Grant Gibson, Michael Walsh, and Stephen Wolfson
Keywords: cathodic protection, flowline, attenuation, design, seawater, deepwater, galvanic anode
Because you are not logged-in to the journal, it is now our policy to display a 'text-only' version of the preprint. This version is obtained by extracting the text from the PDF or HTML file, and it is not guaranteed that the text will be a true image of the text of the paper. The text-only version is intended to act as a reference for search engines when they index the site, and it is not designed to be read by humans!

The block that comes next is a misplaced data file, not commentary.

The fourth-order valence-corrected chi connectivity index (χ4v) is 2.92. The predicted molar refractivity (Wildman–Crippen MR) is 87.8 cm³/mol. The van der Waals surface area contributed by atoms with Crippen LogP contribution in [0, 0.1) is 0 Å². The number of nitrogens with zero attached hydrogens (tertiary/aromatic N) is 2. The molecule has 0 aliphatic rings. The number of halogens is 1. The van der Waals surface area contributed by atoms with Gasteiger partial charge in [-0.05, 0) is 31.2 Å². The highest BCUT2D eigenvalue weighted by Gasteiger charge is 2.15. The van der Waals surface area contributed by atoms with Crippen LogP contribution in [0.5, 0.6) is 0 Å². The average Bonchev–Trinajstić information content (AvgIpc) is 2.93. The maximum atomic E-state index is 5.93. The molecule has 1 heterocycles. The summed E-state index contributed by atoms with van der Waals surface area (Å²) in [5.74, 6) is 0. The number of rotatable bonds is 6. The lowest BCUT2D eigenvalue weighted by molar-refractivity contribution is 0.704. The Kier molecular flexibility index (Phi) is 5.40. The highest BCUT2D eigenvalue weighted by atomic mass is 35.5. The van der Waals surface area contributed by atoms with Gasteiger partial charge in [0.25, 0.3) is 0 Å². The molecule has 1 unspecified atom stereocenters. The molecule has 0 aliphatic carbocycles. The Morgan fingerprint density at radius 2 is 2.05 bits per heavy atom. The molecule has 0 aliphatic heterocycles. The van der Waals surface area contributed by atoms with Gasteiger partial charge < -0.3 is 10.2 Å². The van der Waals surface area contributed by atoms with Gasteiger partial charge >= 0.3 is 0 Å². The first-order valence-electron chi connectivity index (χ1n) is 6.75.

If you wish to view the human-readable version of the preprint, then please Register (if you have not already done so) and Login. Registration is completely free.Novel Cathodic Protection of Subsea Flowlines and Risers Grant Gibson a, Michael Walsh a, and Stephen Wolfson b a GIBSON APPLIED TECHNOLOGY AND ENGINEERING, LLC 5292 Memorial Dr., Suite B4 Houston, Tx. 77007 Phone: 800-256-7216 Email: email@example.com b SHELL INTERNATIONAL EXPLORATION AND PRODUCTION, INC. 200 N. Dairy Ashford, Room 2384, Houston, Tx. 77079 Phone: 281-544-3074 Email: firstname.lastname@example.org Abstract A method for modeling cathodic protection potential attenuation on flowlines and risers is presented. The model takes into account anode, coating, polarization, and metallic path resistances, neglects the abrupt near anode potential shift. The method is unique in that is not limited to multiple equally spaced identical resistive spherical galvanic anodes, and can address the following situations: Ø Zero resistive source to a zero resistive source at two different potentials Ø Zero resistive source to a non-zero resistive source Ø Non-zero resistive source to a non-zero resistive source where the resistances are not identical The results are compared to those of a first-principles based potential attenuation equation 4,5,6 that takes into account the near anode potential shift and it is concluded that the two models are in agreement. Keywords : cathodic protection, flowline, attenuation, design, seawater, deepwater, galvanic anode Introduction Deepwater oil and gas production offers unique technical challenges which are not commonly found in shallow or warm water. Temperatures found in deepwater, defined as depths greater than 300 meters, are typically near 5°C. Excessive cooling of the produced fluids, once they reach the deepwater environment above the seabed, can result in the deposition of solids such as hydrates and paraffin within the flowline. Deposition of solids in the flowline can result in increased pressure drop through the flowline, blockage or excess pigging requirements. Pipeline design addresses these temperature concerns by using insulation coatings, which are used to keep the produced fluids above the hydrate dissociation and wax deposition temperature during steady-state operation. In addition, thermal insulation allows for a reaction time after a shut-down. Two flowline insulation strategies are commonly used today. The first is a pipe-in-pipe (PIP) system of two concentric pipes with an insulation material in the annulus. The internal pipe is the carrier of the produced fluids and the outer pipe protects the insulation and annulus from water ingress which would reduce or eliminate the thermal insulating properties. A PIP system is utilized when the required thermal properties of the insulation cannot be met by single insulated pipe (SIP), as discussed below. The advanced thermal properties of the PIP system are a factor of the air trapped in the foam and the annulus and also the conduction matrix of the foam. Due to the high hydrostatic pressure of the seawater as experienced in deepwater, the insulation requires the protection of the outer pipe. The outer pipe external corrosion control strategy is typically a fusion-bonded epoxy (FBE) coating in conjunction with cathodic protection (CP). The cathodic protection design for the outer pipe of a PIP system is common practice and follows industry standards1 concerning coating breakdown factors, anode spacing, current density, etc., and because of this will not be discussed further. The second insulation strategy is a singly insulated pipe (SIP). The insulation coating typically consists of a corrosion coating (FBE) followed by a transition tie-coat and the thermal insulation. The thermal insulation is then sheathed in a polypropylene coating to provide strength during handling and storage. Generally the maximum practical limit for insulation thickness is 0.1m. External corrosion control is accomplished via the FBE coating and CP. However CP of SIP requires special consideration. First, the insulation coating is considered to be 100% holiday free, due to the number, thickness and density of the coatings in the system, and does not have a breakdown factor over the design life. The only areas requiring protection are the field joints where the pipes must be welded. The field joint process can take place either onshore or offshore and under ideal circumstances the field joint coating should replace the coating system that was removed. There are many variations of the field joint system, however, they commonly employ a field applied FBE coating with an infill of insulation material. Installation of traditional bracelet anodes is undesired on insulated flowlines since the insulation integrity may be affected at the locations where it is removed and repaired for anode bonding cable attachments. Thus, the cathodic protection of the field joints must come from either end of the flowline. This type of novel cathodic protection has been used successfully on deepwater flowlines in excess of 10 miles in lengths. This is possible since the extremely thick thermal insulation coating is “holiday free” with cathodic protection only required at the field applied weld joint coating areas. Additionally, the very thick pipe wall (typically > 19mm) associated with high pressure flowlines provides for very little cathodic protection attenuation. The novel cathodic protection has also found use in sections of pipelines where vortex-induced-vibration (VIV) devices would not physically allow the installation of bracelet anodes and optimizing retrofit of cathodic protection along an existing pipeline. The present paper presents the development of a CP attenuation model and application of the model to evaluate this type of novel pipeline CP design basis. Background The objective of this study was to develop an engineering cathodic protection modeling tool that can predict the potential attenuation along a flowline/riser and current required to protect the flowline. The model had to take into account the IR drop surrounding the sacrificial anodes providing the protection. The model had to be able to address three separate cases experienced in flowline and riser design: Case 1: Zero resistive source to a zero resistive source at two different potentials, such as a jacket structure to a jacket structure Case 2: Zero resistive source to a non-zero resistive source, such as a jacket structure to a pipeline end manifold (PLEM) Case 3: Non-zero resistive source to a non-zero resistive source where the resistances are not identical, such as PLEM to PLEM A zero resistive source is defined as a structure with negligible total anode resistance to earth and will not polarize when delivering CP current to the flowline. A jacket or floating structure is considered a zero resistive source due to the large number of anodes electrically coupled in parallel, and the amount of anode material available. A non-zero resistive source is defined as an anode array which has a non-negligible resistance to earth, such as bracelet anodes on a pipeline or a PLEM with a small array of anodes. The first analytical analysis of pipeline CP attenuation was given by Morgan2 and then expanded upon by Uhlig and Revies3. Although the Morgan and Uhlig models addressed the metallic resistance of the flowline, they did not take into account the electrolyte IR drop surrounding the galvanic anode array providing the CP. Hartt et al4,56 developed a first principles based equation for potential attenuation along a pipeline/flowline or riser that considered both the electrolyte resistance and the metallic path resistance. Hartt compared his finite difference method (FDM) model to a boundary element model (BEM) and the Uhlig Model. The BEM model addresses the electrolyte resistance of the anode, but does not take into account the metallic resistance of the flowline. The Uhlig model does not take into account the electrolyte resistance, but the FDM model reduces to the Uhlig model when the electrolyte anode resistance reduces to zero. Hartt et al4 showed that at short anode separation distances (<1km), the metallic resistance of the flowline was negligible and the electrolyte resistance was constant for distances greater than approximately 10m. The attenuation modeling results indicated that the potential within the vicinity of the anode (first few meters) changed very abruptly due to the electrolyte IR drop and that beyond 10m the potential did not change much due to the negligible pipe resistance. For distances greater than 1km, the potential within the vicinity of the anode (first few meters) changed very abruptly, however beyond the first 10m the BEM method did not show attenuation along the flowline as opposed to the FDM which takes into account the metallic flowline resistance. Thus, the Hartt model provides an improvement over both the Uhlig Model as it takes into account the electrolyte resistance of the anodes and the BEM model because it takes into account of the flowline metallic resistance. The limitation of the Hartt model is that it is based on multiple equally spaced identical anode resistances. This is not usually the case in deepwater cathodic protection design where anodes may be unequally spaced and the anode resistances are not identical, such as Case (3) described above. In addition, the Hartt model does not address a flowline receiving protection from two zero resistive sources differing in potential nor a zero resistive source to a non-resistive source – Case (1) and Case (2) respectively. Another limitation of the Hartt model is that no consideration is given to the fact that the anodes that are used to protect the flowline are also required to protect the structure where they are located. This is very important for the non-zero resistive sources where the current to protect the structure (such as a PLEM) will increase the electrolyte IR drop surrounding the anodes. Table 1 summarizes the issues required to be addressed by a comprehensive attenuation model and respective limitations of the existing models. The table also lists the requirements needed by the proposed model. Table 1. Summary of modeling concerns and applicability by the Uhlig, Hartt, and proposed model. Issue Concerning CP Model Uhlig Hartt Proposed Metallic resistance of flowline/riser Yes Yes Yes Anode Resistance and IR drop in Seawater No Yes Yes Non-Equally Spaced Anodes along Pipeline No No Yes Current to Protect Structure where anodes are located No No Yes Near Anode Abrupt Potential Change No Yes Neglected Non-identical Anodes with different resistances No No Yes Development of Model The proposed model is based on the attenuation equation derived by Uhlig3. It is assumed that the Uhlig model accurately predicts attenuation along the flowline and that coating damage along the length of the flowline is uniform. It also assumes that the change in polarization is linearly proportional to the current density. The potential attenuation along a cathodically protected flowline is based on Uhlig’s Equation 3: L E ( x ) = MPP ⋅ cosh B ⋅ x − + E corr 2 where Equation 1 MPP = the mid-point polarization L = the length of the flowline between anodes or drain points Ecorr = Free corrosion potential of steel (typically –630mV vs. AgCl seawater) B = the “pipeline attenuation constant” B is given by: B= where π ⋅ d ⋅ RL ⋅ %b Equation 2 P d = outer diameter of the flowline RL = linear Ohmic resistance of the flowline %b = surface area of damaged coating divided by total surface area to be protected. P = polarization resistance i.e. ratio of cathode polarization and cathode current density Hartt et al5 has expressed the inverse ratio of %b to P as α⋅γ. The utility of the ratio is that neither %b or P are truly known and design codes tend to be very conservative. The α⋅γ term contains the current density, coating quality, and polarization resistance and can be measured in service. Thus, historical in-service measurements can be used to refine the inputs. The current at, I(x), can be given by: I ( x) = MPP ⋅ B L ⋅ sinh B ⋅ x − RL 2 Equation 3 Development of Case 1 Model Case 1 involves a flowline that is connected between two structures that have different CP potentials, the total resistance of the anodes on the structure is negligible, and the structure will not polarize when delivering current to the flowline. Solving Case 1 forms a basis for solving the Case 2 and 3 scenarios. The model uses the Uhlig model as a base case, but another factor is added to mathematically force fit a solution. Consider the scenario where a flowline is attached to a jacket structure of potential E1 and another jacket structure of potential E2. The flowline length between the jackets is L. The approach to solving this problem is to introduce a “length factor” to solve the Uhlig equation for a set of boundary conditions. The reasoning is to “stretch” the Uhlig equation until it fits through E2 at length L. The Uhlig model can be re-written as follows: ξ ⋅ L E ( x ) = MPP ⋅ cosh B ⋅ x − + Ecorr 2 Equation 4 where ξ is the length factor. The solution to the problem is graphically shown in Figure 1. At x =0, the potential of the flowline is E1 and at x = L the flowline is at potential E2. If the Uhlig model is “stretched” past x =L by a factor of ξ⋅L, the potential will equal E2 at x=L. If the potentials at the ends of the flowline are known, then given other parameters, ξ can be solved for and the potential attenuation along the flowline can be calculated. To solve Equation 4 for ξ, the following boundary conditions are used: Boundary Condition 1: At x=0, E(0)=E1, thus ξ ⋅ L E1 = MPP ⋅ cosh B ⋅ + Ecorr 2 Stretch E1 E2 MPP Ecorr 0 Distance Along Flowline, x L ξ⋅L Figure 1. Graph depicting Case 1 where flowline is connected to two zero resistive sources. Boundary Condition 2: At x=L, E(L)=E2, thus ξ ⋅ L E 2 = MPP ⋅ cosh B ⋅ L − + Ecorr 2 If Ecorr is subtracted from both sides of each equation and E1 is divided by E2, then MPP is removed and the following equation can be used to solve for ξ: E1 − E corr E 2 − Ecorr ξ ⋅ L cosh B ⋅ L − 2 = ξ ⋅ L cosh B ⋅ L − 2 Equation 5 MPP can then be calculated by the following: MPP = E1 − Ecorr ξ ⋅ L cosh B 2 Equation 6 Thus, given the potentials at the end of the flowlines, the estimated corrosion potential, length of the flowline and criteria used to calculate B, the mid-point potential of the flowline can be calculated as well as its potential attenuation profile. By introducing ξ into Equation 3, the current required of each source can also be calculated. Case 1 Example Suppose a flowline with the design criteria listed in Table 2 may require cathodic protection from jacket structures located on each end of the flowline. Traditional bracelet anodes may not be applicable because the product temperature may be too high or there is a SIP insulation coating. Table 2. Design criteria for Case 1 flowline example. Design Criteria Design Value Design Life 20 years Length 5,000 m Coating Breakdown Factor 3% 25.4cm OD Pipe OD and Wall Thickness 1.27 cm WT E1 = -1011mV Source Potentials E2 = -950mV Current Capacity 1950 A hr/kg Anode Utilization Factor 0.90 Corrosion Potential, Ecorr -630mV Polarization Resistance 13.5 ohm-m2 Assuming steady state, the polarization resistance is estimated by the change in potential of the cathode due to the application of cathodic protection current density. For the purposes of this exercise, assume the steel has a corrosion potential of –630mV AgCl and upon application of 20 mA/m2 the steel polarizes to – 800mV AgCl. The polarisation resistance is then 270mV/20mA/m2 which is 13.5 ohm-m2. Thus, α⋅γ is equal to 450 ohm-m2. The cathodic protection potential profile is shown in Figure 2 with a calculated length factor of 1.42. The mid-point potential is –938mV AgCl and occurs 1450 m from jacket E2. The current required for protection from E1 is 2.26 amps and 0.87 amps from E2. This translates into 225-kg and 87-kg of anode material from E1 and E2 respectively to protect the flowline for the life of the structure. Cathodic Protection Potential (-Volts vs. AgCl) 1.050 Mid-Point Potential E1 1.000 E2 0.950 0.900 0.850 Minimum Protection Level 0.800 0.750 0.700 0.650 0 500 1000 1500 2000 2500 3000 3500 4000 4500 5000 Distance Along Flowline (m) Figure 2. Cathodic protection potential attenuation for Case 1 example. Development of Case 2 Model Case 2 involves a flowline that is connected between two structures in which one structure has zero resistance and the other does not. The Case 2 scenario may be encountered when designing a CP system for a riser where it is connected to a floating structure and has bracelet type anodes positioned in the touchdown region. The floating structure is typically uncoated and protected via a large number of anodes and thus the structure is considered a zero resistive source. It is assumed that the structure will not polarize due to the current required by the riser. Thus, the potential of the structure can be measured and that potential can be used for modeling purposes. The anodes in the touchdown region are typically several bracelet type anodes and are considered to be silted over. Because the surface area of the bracelet anodes are limited and they are silted over, they are considered as having a non-negligible resistance. It is assumed that the anodes delivering the current remain at a constant potential and do not polarize. The potential within the vicinity of the anodes (first few meters) will change very abruptly due to the electrolyte IR drop and that beyond 10m the potential change due to IR drop is negligible. The current pickup by the riser within the first 10m will be negligible compared to the current pickup over the whole riser. For development of the proposed model, the near anode potential change and near anode current pickup by the riser has been neglected. This was done by assuming that the anodes are remote from the pipeline and the potential at the drain point (EDP) is given by: E DP = E a − I a ⋅ Ra where Equation 7 Ea = Potential of Anode Ia = current being delivered by the anodes at the drain point Ra = resistance of the anode array Ra can be calculated and Ea is considered constant. However, Ia depends on the level of polarization of the riser, the potential of the zero resistive source, physical size of the riser, and the quality of the coating on the riser. The solution to the problem was to use Equation 3 and 4 (with length factor) as a basis introduced in Case 1. The following constraints were imposed on the solution to the problem. First, the potential at the drain point must be equal to the potential of the anode minus the IR voltage drop in the seawater due the anode passing current. Second, the current calculated at the drain point of the anode must be equal to the current being delivered by the anode. Ea E1 I a ⋅ Ra EDP MPP Ecorr 0 Distance Along Flowline, x L ξ⋅L Figure 3. Graph depicting Case 2 where riser is connected to a zero re istive source and a non-zero resistive source. The following boundary conditions were used to produce 3 equations and 3 unknowns: Boundary Condition 1: At x=0, E(0)=E1, thus ξ ⋅ L E1 = MPP ⋅ cosh B ⋅ + Ecorr 2 Boundary Condition 2: At x=L, E(L)=EDP, thus ξ ⋅ L Ea − I a ⋅ Ra = MPP ⋅ cosh B ⋅ + Ecorr 2 Boundary Condition 3: At x=L, Ia = I(L), thus Ia = MPP ⋅ B ξ ⋅ L ⋅ sinh B ⋅ L − RL 2 The three unknowns from boundary conditions 1,2, and 3 are MPP, Ia, and ξ. A mathematical algorithm was written in MathCadTM to solve the above equations. Thus, given the potential of the zero resistive source, the anode potential, the estimated corrosion potential, length of the flowline and criteria used to calculate B, the mid-point potential of the riser can be calculated along with its potential attenuation profile. The current required of each source can also be calculated. Case 2 Example A flowline with the design criteria listed in Table 3 may require cathodic protection from a floating structure at potential –980mV AgCl and an array of bracelet anodes installed end-to-end with an effective resistance of 0.1 ohms. As in Case 1, the polarization resistance is estimated by the change in potential of the cathode due to the application of cathodic protection current density. Table 3. Design criteria for Case 2 flowline example. Design Criteria Design Value Design Life 20 years Length 5,000 m Coating Breakdown Factor 3% 25.4cm OD Pipe OD and Wall Thickness 1.27 cm WT Zero Resistive Source E1 = -980mV Potential Anode Potential Ea = -1050mV Anode Array Resistance Ra = 0.10 ohms Current Capacity 1950 A hr/kg Anode Utilization Factor 0.90 Corrosion Potential, Ecorr -630mV Polarization Resistance 13.5 ohm-m2 Cathodic Protection Potential (-Volts vs. AgCl) The cathodic protection potential profile is shown in Figure 4 with a calculated length factor of 1.263. The mid-point potential is –0.925mV AgCl and occurs 3177 m from E1. The current required for protection from E1 is 1.9 amps and 1.07 amps from the sacrificial anodes. This translates into 190-kg and 107-kg of anode material from E1 and E2 respectively to protect the flowline for the life of the structure. The IR drop predicted by the model is 1.07 amps times 0.1 ohms which translates into a drain point potential of -943mV AgCl. 1.050 Mid Point Potential E 1 1.000 Drain Point Potential I a ⋅ Ra 0.950 0.900 0.850 Minimum Protection Level 0.800 0.750 0.700 0.650 0 1000 2000 3000 Distance Along Flowline (m) Figure 4. Cathodic protection potential attenuation for Case 2 example. 4000 5000 Development of Case 3 Model Case 3 involves a flowline that is connected between two resistive sources. The Case 3 scenario may be encountered when designing a CP system for a flowline where it is connected to a PLEM at each end. The anodes on the PLEM are required to protect the entire length of the flowline. It is assumed that the anodes delivering the current remain at a constant potential and do not polarize. The potential within the vicinity of the anodes (first few meters) will change very abruptly due to the electrolyte IR drop and that beyond 10m the potential change due to electrolyte IR drop is negligible. The current pickup by the flowline within the first 10m will be negligible compared to the current pickup over the whole flowline. For development of the proposed model, the near anode potential change and near anode current pickup by the flowline has been neglected. This was done by assuming that the anodes are remote from the flowline and the potential at the drain point of each end is given by Equation 7. Figure 5 gives a graphically representation of Case 3. Ea Ia,1Ra,1 E1 Ia,2Ra,2 E2 MPP Ecorr 0 Distance Along Flowline, x L ξ⋅L Figure 5. Graph depicting Case 3 where both ends of the flowline is connected to a non-zero resistive source. The following boundary conditions were used to produce 4 equations and 4 unknowns: Boundary Condition 1: At x=0, E(0)=E1, thus ξ ⋅ L E a − I a ,1 ⋅ Ra ,1 = MPP ⋅ cosh B ⋅ + E corr 2 Boundary Condition 2: At x=L, E(L)=E2, thus ξ ⋅ L E a − I a , 2 ⋅ Ra, 2 = MPP ⋅ cosh B ⋅ L − + E corr 2 Boundary Condition 3: At x=0, Ia = I(0), thus I a ,1 = MPP ⋅ B ξ ⋅ L ⋅ sinh B ⋅ RL 2 Boundary Condition 4: At x=L, Ia = I(L), thus I a ,2 = MPP ⋅ B ξ ⋅ L ⋅ sinh B ⋅ L − RL 2 The four unknowns from boundary conditions 1,2, 3 and 4 are MPP, Ia,1, Ia,2 and ξ. A mathematical algorithm was written in MathCadTM to solve the above equations. If the resistance of each anode sled is identical, then the length factor will be equal to 1 and the potentials on either end of the flowline will be the same, as will the required anode mass. Case 3 Example A flowline with the design criteria listed in Table 4 may require cathodic protection from a PLEM on either end of the flowline. PLEM 1 has a anode array resistance (Ra,1) of 0.05 ohms and PLEM 2 has a resistance (Ra,2) of 0.1 ohms. As in Case 1, the polarization resistance is estimated by the change in potential of the cathode due to the application of a given CP current density. Table 4. Design criteria for Case 3 flowline example. Design Criteria Design Value Design Life 20 years Length 5,000 m Coating Breakdown Factor 3% 25.4cm OD Pipe OD and Wall Thickness 1.27 cm WT Anode Potential Ea = -1050mV Anode Array Resistance, Ra,1 Ra,1 = 0.1 ohms Anode Array Resistance, Ra,2 Ra,2 = 0.20 ohms Current Capacity 1950 A hr/kg Anode Utilization Factor 0.90 Corrosion Potential, Ecorr -630mV Polarization Resistance 13.5 ohm-m2 The cathodic protection potential profile is shown in Figure 5 with a calculated length factor of 1.196. The mid-point potential is –0.916V AgCl and occurs 3009 m from PLEM 1. The current required for protection from PLEM 1 is 1.73 amps and 1.13 amps from PLEM 2. This translates into 174-kg and 113-kg of anode material from PLEM 1 and PLEM 2 respectively to protect the flowline for the life of the structure. Cathodic Protection Potential (-Volts vs. AgCl) 1.050 PLEM 1.000 PLEM 1 Mid Point Potential 0.950 0.900 0.850 Minimum Protection Level 0.800 0.750 0.700 0.650 0 1000 2000 3000 4000 Distance Along Flowline (m) Figure 5. Cathodic protection potential attenuation for Case 3 example. Applications to Design The design of deepwater steel catenary risers (SCR) considers the dynamic nature of the riser from movement with the ocean currents. Critical aspects of SCR construction include the integrity of the pipe material and of the welding. The coating in the critical sections of the riser should withstand movement of the riser against the sea floor, known as the touchdown region. This region is typically 1500 to 2000 ft long and is coated with an abrasion resistant three-layer polyethylene (TLPE). Anodes are not placed in this region due to the thicker (5 to 6.35mm) coating system. This particular system is employed on a PIP riser where FBE is the principal corrosion coating and TLPE is the touchdown coating. Additional anodes are placed either side of the TLPE system, however, one array of anodes is considered to be in the buried condition, whilst the other array is considered to be in seawater. Thus, the anodes on either side of the touchdown region will not have identical resistances due the difference in environment resistivity. Attenuation is carried out following the method given in Case 3. With consideration to cost and flow assurance properties some flowline systems employ a PIP flowline with SIP SCR. The reasons to maintain coating integrity have been stated previously. The potential attenuation is carried out to the method given in Case 2, due to the available CP from the host structure and the anode array placed at the base of the SIP SCR. Consideration to the extra current requirement must be taken into account when designing the host structure CP system. A SIP when utilized will generally comprise of a SCR and flowline. Attenuation is carried out to the method given in Case 2 because the SCR is attached to the host and at the opposite end the flowline is terminated at a PLEM. The PLEM itself will require substantial cathodic protection, thus the current requirement must be taken into account because it adds to the overall seawater IR drop. With the proposed model, the manifold current is taken into account by assuming it is constant and is added to the current required to protect the flowline. Thus, Equation 7 can be re-written as: 5000 E DP = E a − ( I a + I PLEM ) ⋅ Ra Equation 8 where IPLEM is the current required to protect the PLEM. The boundary conditions 1 and 2 in Case 2 and Case 3 can be updated to take into account the additional IR drop from the anode potential. The total anode mass required on the PLEM is then the sum of the mass to protect the PLEM and the mass required to protect the flowline and SCR. Comparison of Results The results of the Case 3 model will be compared to the recent model developed by Hartt et al6. The Hartt model is based on multiple equally spaced identical anodes. The model proposed in Case 3 must be updated to represent this scenario. In Case 3 presented above, the current was required to protect only the flowline between the two PLEMs. However, for comparison to Hartt, the current from the anodes must be doubled to account for current being delivered to either side of the anode. Effectively, this will increase the IR drop surrounding the anodes. To illustrate, the equation from Boundary Condition 1 in Case 3 will have to be changed to: ξ ⋅ L E a − 2 ⋅ I a ,1 ⋅ Ra,1 = MPP ⋅ cosh B ⋅ + Ecorr 2 Equation 9 Table 5 provides the parameters which form the basis for comparison with an anode spacing of 6,000 m and αγ = 100 ohm-m2. The results of the modeling are given in Table 6. The results of the modeling show agreement between the model developed by Hartt et al6 and the model proposed here. This also shows that neglecting the near anode potential change has minimal effect on midpoint potential and CP current required. This is taken as verification of the model and its application to CP design. Table 5. Model Comparison Parameters. Parameter Anode Spacing Coating Breakdown Factor Pipe OD and Wall Thickness Anode Potential Anode Array Resistance, Ra,1 Anode Array Resistance, Ra,2 Corrosion Potential, Ecorr Value 6,000 m 3% 27.1cm OD 0.75 cm WT Ea = -1050mV Ra,1 = 0.118 ohms Ra,2 = 0.118 ohms -650mV Table 6. Results of the Comparison between FDM and the Proposed CP Attenuation Model. Result FDM Proposed Mid-Point Potential (V vs. AgCl) -0.687 -0.688 Voltage drop due to Metallic 47 47 Resistance (mV) CP Current Required (amps) 2.65 2.67 Conclusions 1. A method for modeling cathodic protection attenuation along flowlines and risers has been developed which is not limited to multiple equally spaced identical resistive spherical galvanic anodes. The model has been shown to have application in the following scenarios: a. Zero resistive source to a zero resistive source at two different potentials b. c. 2. 3. Zero resistive source to a non-zero resistive source Non-zero resistive source to a non-zero resistive source where the resistances are not identical The model is in agreement with the FDM model developed by Hartt et al. Neglecting the abrupt near anode potential change had a negligible effect on mid-anode potential and CP current required. 1. Cathodic Protection Design, DnV Recommended Practice RP401, Det Norske Veritas Industri Norge AS, 1993. 2. Morgan, J., Cathodic Protection, New York, NY, Macmillan, 1960, p. 140-143. 3. Uhlig, H.H. and Revie, R.W., Corrosion and Corrosion Control, 3rd Edition, New York, NY, John Wiley and Sons, 1985, p. 421-423. 4. Pierson, P., Bethune, K.P., Hartt, W.H., and Anathakrishnan, P., Corrosion, 56, no. 4, 2000, p. 350. 5. Bethune, K. and Hartt, W.H., Corrosion, 57, No. 1, 2001, p. 78. 6 . Lysogorski, D.K., Hartt, W.H., and Anathakrishnan, P., CORROSION 2003, San Diego, Paper No. 3077.